Despite Russia’s wealth in freshwater resources - some five times the world’s average - there are strong geographical disparities between supply and demand, with high population density and water demand in European region and low population density and high water availability in Asian region.
Climate change is exacerbating water scarcity in drier regions, and wastewater discharge is resulting in heavy pollution in some areas. In 2018, the Russian Federation elaborated legal norms to regulate the use of Water Protection Zones in a drive to protect water bodies. However, there are remaining challenges, as laws related to land ownership still stand in the way of effective control of pollution.
Externally, the Russian Federation shares borders with 13 countries, which involve the inflow or outflow of water. Internationally, the water diplomacy of the Russian Federation is rooted in the right to live in an environment enabling dignity and prosperity, as well as the rational use of water, at global, regional and local levels.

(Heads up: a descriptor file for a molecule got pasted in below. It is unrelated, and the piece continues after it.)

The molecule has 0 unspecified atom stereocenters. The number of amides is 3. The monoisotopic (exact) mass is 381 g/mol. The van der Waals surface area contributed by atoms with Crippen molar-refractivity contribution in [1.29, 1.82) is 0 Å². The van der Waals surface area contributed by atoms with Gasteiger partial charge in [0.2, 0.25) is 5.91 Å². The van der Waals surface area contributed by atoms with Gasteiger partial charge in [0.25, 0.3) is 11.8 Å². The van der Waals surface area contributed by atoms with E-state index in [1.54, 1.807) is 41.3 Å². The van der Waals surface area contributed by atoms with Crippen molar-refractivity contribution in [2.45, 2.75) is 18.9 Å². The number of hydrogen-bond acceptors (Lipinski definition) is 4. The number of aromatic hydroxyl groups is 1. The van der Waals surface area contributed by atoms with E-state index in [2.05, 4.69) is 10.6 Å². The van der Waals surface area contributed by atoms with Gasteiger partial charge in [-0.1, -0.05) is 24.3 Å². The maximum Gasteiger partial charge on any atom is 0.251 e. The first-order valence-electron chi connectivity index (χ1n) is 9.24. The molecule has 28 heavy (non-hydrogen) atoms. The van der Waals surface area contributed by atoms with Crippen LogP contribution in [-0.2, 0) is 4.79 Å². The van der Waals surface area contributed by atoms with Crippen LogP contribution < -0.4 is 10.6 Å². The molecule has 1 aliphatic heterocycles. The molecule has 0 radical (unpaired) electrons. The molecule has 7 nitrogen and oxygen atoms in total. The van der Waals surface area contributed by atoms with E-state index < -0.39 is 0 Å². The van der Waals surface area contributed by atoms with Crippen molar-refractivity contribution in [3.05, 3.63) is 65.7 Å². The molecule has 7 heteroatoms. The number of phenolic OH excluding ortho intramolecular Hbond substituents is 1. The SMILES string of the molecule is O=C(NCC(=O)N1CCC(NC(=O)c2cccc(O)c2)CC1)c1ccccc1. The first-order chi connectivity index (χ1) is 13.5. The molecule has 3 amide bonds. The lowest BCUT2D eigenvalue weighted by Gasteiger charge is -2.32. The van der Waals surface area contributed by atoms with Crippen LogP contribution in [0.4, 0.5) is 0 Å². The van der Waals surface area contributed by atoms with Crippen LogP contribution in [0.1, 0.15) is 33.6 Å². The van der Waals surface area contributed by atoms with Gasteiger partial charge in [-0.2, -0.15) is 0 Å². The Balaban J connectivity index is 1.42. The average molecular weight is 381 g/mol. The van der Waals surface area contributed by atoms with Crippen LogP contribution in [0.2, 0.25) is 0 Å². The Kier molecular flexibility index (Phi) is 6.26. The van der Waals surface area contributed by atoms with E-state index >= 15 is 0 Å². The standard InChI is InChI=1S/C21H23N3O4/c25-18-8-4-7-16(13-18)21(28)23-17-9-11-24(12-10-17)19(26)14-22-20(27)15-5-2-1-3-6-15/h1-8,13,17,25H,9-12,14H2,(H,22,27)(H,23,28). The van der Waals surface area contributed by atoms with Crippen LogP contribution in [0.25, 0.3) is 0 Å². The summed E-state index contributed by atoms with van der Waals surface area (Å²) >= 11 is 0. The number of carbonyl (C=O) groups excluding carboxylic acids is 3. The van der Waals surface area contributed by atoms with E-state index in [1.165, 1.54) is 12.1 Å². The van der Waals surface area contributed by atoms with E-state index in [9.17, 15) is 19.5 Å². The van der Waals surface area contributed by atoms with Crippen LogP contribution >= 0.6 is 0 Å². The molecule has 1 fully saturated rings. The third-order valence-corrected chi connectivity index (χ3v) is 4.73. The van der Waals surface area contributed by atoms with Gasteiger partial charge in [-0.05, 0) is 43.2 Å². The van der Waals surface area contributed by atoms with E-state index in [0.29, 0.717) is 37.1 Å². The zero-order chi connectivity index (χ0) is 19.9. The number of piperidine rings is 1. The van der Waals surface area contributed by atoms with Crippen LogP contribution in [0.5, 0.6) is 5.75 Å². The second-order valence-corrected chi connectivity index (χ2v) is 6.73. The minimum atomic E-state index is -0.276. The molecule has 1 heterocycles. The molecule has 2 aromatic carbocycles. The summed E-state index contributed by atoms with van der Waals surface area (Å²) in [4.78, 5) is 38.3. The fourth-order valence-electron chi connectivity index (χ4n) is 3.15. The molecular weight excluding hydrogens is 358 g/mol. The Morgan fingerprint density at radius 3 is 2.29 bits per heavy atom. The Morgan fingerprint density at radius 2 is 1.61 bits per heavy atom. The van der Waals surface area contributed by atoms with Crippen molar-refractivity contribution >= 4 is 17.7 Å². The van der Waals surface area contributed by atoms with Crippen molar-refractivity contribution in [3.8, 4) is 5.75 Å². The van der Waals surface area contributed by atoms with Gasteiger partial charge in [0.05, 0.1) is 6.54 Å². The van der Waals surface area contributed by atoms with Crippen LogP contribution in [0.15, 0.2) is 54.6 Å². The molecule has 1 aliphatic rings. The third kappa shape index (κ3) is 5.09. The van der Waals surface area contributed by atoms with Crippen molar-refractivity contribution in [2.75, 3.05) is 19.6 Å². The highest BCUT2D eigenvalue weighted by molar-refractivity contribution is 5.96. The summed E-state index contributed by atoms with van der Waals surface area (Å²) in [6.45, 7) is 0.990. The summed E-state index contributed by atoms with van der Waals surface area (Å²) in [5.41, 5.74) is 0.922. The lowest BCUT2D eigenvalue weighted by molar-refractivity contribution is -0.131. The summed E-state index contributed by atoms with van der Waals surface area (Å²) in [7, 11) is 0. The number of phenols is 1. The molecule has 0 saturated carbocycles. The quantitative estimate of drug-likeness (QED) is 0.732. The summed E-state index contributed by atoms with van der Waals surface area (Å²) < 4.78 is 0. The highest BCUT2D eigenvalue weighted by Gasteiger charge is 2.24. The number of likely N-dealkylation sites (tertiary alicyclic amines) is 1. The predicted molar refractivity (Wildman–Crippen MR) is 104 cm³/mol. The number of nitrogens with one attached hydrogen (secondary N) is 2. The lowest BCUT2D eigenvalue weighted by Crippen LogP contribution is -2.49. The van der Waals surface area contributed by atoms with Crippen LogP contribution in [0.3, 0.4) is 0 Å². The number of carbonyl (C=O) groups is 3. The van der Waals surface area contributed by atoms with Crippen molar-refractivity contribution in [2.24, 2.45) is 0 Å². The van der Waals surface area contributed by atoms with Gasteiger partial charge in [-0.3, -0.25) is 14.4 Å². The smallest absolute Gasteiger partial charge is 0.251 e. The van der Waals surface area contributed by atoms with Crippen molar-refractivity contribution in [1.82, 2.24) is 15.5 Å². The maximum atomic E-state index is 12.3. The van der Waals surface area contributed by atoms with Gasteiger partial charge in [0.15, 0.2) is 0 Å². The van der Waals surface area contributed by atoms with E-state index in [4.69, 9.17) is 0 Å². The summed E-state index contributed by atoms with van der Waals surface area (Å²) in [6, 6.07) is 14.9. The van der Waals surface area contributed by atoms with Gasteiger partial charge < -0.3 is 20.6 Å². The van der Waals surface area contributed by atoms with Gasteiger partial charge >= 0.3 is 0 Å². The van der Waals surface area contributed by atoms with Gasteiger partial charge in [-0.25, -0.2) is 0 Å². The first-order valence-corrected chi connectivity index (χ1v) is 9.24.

To date, the Federation has concluded nine agreements on the rational use and protection of water with neighbouring countries, including Azerbaidjan, Belarus, (PR) China, Estonia, Finland, Kazachstan, Mongolia and Ukraine.
A major diplomatic achievement in the region was the signing of the convention on the legal status of the Caspian Sea by Azerbaijan, Iran, Kazakhstan, the Russian Federation, and Turkmenistan in 2018 after more than 20 years of negotiation.